Edwards has done illustrations for a number of companies – editorial, publishing, advertising and more – and has had work featured in several galleries. “I am delighted to be the winner of the first Bridgeman Studio Award!” Edwards told the magazine. “I’m excited to start working with Bridgeman Studio to open new windows of opportunity in my illustration career.”
Bridgeman Studio is an image licensing and managing platform for contemporary artists, including illustrators and photographers, offering copyright clearance, reproduction and marketing services for their images. Creative Review partnered with Bridgeman Studio for the award.
Contestants in this year’s contest were asked to create something to represent joy. You can see more of Edwards’ work and the other entries from Creative Review.
What’s New in Creative VIP?
Creative VIP, an exclusive subscription-based network of deals, design resources, discounts and even goodie bags for creative professionals, just got a whole lot better. The site recently launched a redesign and changes to subscription plans.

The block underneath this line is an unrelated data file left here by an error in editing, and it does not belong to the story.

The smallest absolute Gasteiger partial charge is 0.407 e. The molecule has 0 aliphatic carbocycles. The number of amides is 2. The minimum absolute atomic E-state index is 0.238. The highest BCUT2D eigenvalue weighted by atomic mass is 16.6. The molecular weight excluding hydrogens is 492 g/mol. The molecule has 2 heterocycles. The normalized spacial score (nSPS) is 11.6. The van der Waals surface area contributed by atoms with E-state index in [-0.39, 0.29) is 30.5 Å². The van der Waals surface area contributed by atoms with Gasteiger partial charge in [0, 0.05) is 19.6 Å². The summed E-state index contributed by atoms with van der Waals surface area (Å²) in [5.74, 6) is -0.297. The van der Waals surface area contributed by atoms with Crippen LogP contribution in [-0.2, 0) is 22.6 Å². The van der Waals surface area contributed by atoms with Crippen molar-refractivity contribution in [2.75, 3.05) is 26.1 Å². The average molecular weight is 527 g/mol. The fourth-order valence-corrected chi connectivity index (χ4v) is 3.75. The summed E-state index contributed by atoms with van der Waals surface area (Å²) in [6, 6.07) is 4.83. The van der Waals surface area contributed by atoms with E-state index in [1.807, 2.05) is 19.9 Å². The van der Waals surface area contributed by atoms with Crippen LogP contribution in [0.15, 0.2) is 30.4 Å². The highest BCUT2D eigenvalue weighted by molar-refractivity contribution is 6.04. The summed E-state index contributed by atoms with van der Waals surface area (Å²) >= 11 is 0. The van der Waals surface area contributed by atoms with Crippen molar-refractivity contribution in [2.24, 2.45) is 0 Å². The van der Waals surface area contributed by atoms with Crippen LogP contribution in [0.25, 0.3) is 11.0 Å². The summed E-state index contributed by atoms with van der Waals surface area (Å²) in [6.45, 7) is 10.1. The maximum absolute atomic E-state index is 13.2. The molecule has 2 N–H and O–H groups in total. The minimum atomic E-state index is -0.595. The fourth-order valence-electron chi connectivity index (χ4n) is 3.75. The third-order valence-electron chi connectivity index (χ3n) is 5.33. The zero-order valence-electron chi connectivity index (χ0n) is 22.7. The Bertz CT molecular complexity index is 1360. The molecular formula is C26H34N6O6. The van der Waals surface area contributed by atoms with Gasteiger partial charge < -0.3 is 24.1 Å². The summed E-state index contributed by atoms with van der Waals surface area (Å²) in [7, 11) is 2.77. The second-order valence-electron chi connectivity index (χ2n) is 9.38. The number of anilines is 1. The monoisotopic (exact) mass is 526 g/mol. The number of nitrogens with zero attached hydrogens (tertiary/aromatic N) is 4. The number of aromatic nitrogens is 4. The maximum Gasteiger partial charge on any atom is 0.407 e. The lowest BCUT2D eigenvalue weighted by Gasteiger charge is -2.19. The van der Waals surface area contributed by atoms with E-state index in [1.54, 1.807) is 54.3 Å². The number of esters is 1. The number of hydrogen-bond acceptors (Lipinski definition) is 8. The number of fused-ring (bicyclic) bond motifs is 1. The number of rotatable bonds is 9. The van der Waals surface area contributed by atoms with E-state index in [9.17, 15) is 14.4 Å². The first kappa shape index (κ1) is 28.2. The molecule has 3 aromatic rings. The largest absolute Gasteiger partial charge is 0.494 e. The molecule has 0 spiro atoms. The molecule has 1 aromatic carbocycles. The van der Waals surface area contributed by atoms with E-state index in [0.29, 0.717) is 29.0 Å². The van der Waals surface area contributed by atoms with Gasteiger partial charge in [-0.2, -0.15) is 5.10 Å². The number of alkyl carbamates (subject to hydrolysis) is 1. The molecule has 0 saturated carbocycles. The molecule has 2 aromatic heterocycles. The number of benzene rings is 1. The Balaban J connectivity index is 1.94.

New subscribers will all join under the same plan, which includes a ton of design resources and a goodie bag shipped annually. (I got one of the bags when I signed up last year and it was fantastic. The bag alone was worth the price of membership.)
Here are three brand new deals members are taking advantage of right now:
- 20% off Creative Market, a platform for handcrafted, mousemade design content from independent creatives around the world.
- 1 free month at Skillfeed, a collection of online classes and video training sessions made just for creatives.
- $ 25 discount code to FontDeck, a professional font solution for beautiful typography on your site.
Join today. This is a great value for creative professionals.
Just for Fun
One pen. Any color imaginable. Ink or stylus. This pen is not just a fantasy; it’s a concept work called Scribble, which will soon be available for pre-order on KickStarter.
The pen uses a computer chip to let you match it to any color you can see with the pen and then draw. It’s that simple. Each pen includes an RGB color sensor, micro USB port, Bluetooth connectivity and rechargeable battery. The ink version comes with an ink-mixing chamber that is capable of creating 100,000 colors.
The pen will retail for $ 149.95 (ink) and $ 79.95 (stylus) but this is definitely one fun toy for designers. Learn more and get on the early invite list, which should include a discount code.
Photos courtesy of Creative Market.